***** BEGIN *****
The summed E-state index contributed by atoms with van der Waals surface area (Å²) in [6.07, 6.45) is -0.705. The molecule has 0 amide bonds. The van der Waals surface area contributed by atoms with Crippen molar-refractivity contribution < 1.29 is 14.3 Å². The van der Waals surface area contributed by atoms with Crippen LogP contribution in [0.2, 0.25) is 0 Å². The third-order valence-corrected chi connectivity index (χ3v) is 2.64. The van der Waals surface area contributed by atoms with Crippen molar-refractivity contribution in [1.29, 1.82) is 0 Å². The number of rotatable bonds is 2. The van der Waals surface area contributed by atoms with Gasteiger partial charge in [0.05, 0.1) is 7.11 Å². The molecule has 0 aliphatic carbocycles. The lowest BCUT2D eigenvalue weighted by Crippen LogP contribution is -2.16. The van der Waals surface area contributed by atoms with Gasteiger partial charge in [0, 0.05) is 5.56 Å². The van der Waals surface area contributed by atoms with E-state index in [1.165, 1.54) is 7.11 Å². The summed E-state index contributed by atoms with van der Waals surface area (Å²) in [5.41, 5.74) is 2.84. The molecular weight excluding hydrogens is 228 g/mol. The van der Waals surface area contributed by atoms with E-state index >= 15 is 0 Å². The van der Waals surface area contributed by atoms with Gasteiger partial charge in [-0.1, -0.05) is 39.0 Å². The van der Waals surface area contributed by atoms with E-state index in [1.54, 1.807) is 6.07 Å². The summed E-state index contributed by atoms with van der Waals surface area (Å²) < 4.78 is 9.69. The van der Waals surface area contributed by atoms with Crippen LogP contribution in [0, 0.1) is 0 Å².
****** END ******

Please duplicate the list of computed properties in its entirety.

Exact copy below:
The summed E-state index contributed by atoms with van der Waals surface area (Å²) in [6.07, 6.45) is -0.705. The molecule has 0 amide bonds. The van der Waals surface area contributed by atoms with Crippen molar-refractivity contribution < 1.29 is 14.3 Å². The van der Waals surface area contributed by atoms with Crippen LogP contribution in [0.2, 0.25) is 0 Å². The third-order valence-corrected chi connectivity index (χ3v) is 2.64. The van der Waals surface area contributed by atoms with Crippen molar-refractivity contribution in [1.29, 1.82) is 0 Å². The number of rotatable bonds is 2. The van der Waals surface area contributed by atoms with Gasteiger partial charge in [0.05, 0.1) is 7.11 Å². The molecule has 0 aliphatic carbocycles. The lowest BCUT2D eigenvalue weighted by Crippen LogP contribution is -2.16. The van der Waals surface area contributed by atoms with Gasteiger partial charge in [0, 0.05) is 5.56 Å². The van der Waals surface area contributed by atoms with E-state index in [1.165, 1.54) is 7.11 Å². The summed E-state index contributed by atoms with van der Waals surface area (Å²) in [5.41, 5.74) is 2.84. The molecular weight excluding hydrogens is 228 g/mol. The van der Waals surface area contributed by atoms with E-state index >= 15 is 0 Å². The van der Waals surface area contributed by atoms with Gasteiger partial charge in [-0.1, -0.05) is 39.0 Å². The van der Waals surface area contributed by atoms with E-state index in [1.54, 1.807) is 6.07 Å². The summed E-state index contributed by atoms with van der Waals surface area (Å²) < 4.78 is 9.69. The van der Waals surface area contributed by atoms with Crippen LogP contribution in [0, 0.1) is 0 Å².